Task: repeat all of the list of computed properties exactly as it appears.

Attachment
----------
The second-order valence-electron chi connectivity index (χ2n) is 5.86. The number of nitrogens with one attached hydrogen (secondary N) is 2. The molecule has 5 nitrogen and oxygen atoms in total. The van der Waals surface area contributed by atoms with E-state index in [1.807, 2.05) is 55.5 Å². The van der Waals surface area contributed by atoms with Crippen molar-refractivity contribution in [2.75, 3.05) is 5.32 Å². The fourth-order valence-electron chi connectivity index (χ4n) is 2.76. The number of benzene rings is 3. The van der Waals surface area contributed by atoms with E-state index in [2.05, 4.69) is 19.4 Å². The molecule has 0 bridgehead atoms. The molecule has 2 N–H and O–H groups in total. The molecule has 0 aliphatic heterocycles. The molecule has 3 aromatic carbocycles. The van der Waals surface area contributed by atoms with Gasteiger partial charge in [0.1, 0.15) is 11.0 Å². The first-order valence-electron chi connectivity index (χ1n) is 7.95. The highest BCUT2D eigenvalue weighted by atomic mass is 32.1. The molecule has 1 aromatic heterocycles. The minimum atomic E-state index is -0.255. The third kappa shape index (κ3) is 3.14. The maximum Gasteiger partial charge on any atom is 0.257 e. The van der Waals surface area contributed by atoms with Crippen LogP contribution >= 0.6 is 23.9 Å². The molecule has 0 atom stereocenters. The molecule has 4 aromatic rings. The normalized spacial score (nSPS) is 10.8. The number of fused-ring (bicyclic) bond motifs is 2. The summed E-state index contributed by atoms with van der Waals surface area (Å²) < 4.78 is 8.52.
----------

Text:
The second-order valence-electron chi connectivity index (χ2n) is 5.86. The number of nitrogens with one attached hydrogen (secondary N) is 2. The molecule has 5 nitrogen and oxygen atoms in total. The van der Waals surface area contributed by atoms with E-state index in [1.807, 2.05) is 55.5 Å². The van der Waals surface area contributed by atoms with Crippen molar-refractivity contribution in [2.75, 3.05) is 5.32 Å². The fourth-order valence-electron chi connectivity index (χ4n) is 2.76. The number of benzene rings is 3. The van der Waals surface area contributed by atoms with E-state index in [2.05, 4.69) is 19.4 Å². The molecule has 0 bridgehead atoms. The molecule has 2 N–H and O–H groups in total. The molecule has 0 aliphatic heterocycles. The molecule has 3 aromatic carbocycles. The van der Waals surface area contributed by atoms with Gasteiger partial charge in [0.1, 0.15) is 11.0 Å². The first-order valence-electron chi connectivity index (χ1n) is 7.95. The highest BCUT2D eigenvalue weighted by atomic mass is 32.1. The molecule has 1 aromatic heterocycles. The minimum atomic E-state index is -0.255. The third kappa shape index (κ3) is 3.14. The maximum Gasteiger partial charge on any atom is 0.257 e. The van der Waals surface area contributed by atoms with Crippen LogP contribution >= 0.6 is 23.9 Å². The molecule has 0 atom stereocenters. The molecule has 4 aromatic rings. The normalized spacial score (nSPS) is 10.8. The number of fused-ring (bicyclic) bond motifs is 2. The summed E-state index contributed by atoms with van der Waals surface area (Å²) < 4.78 is 8.52.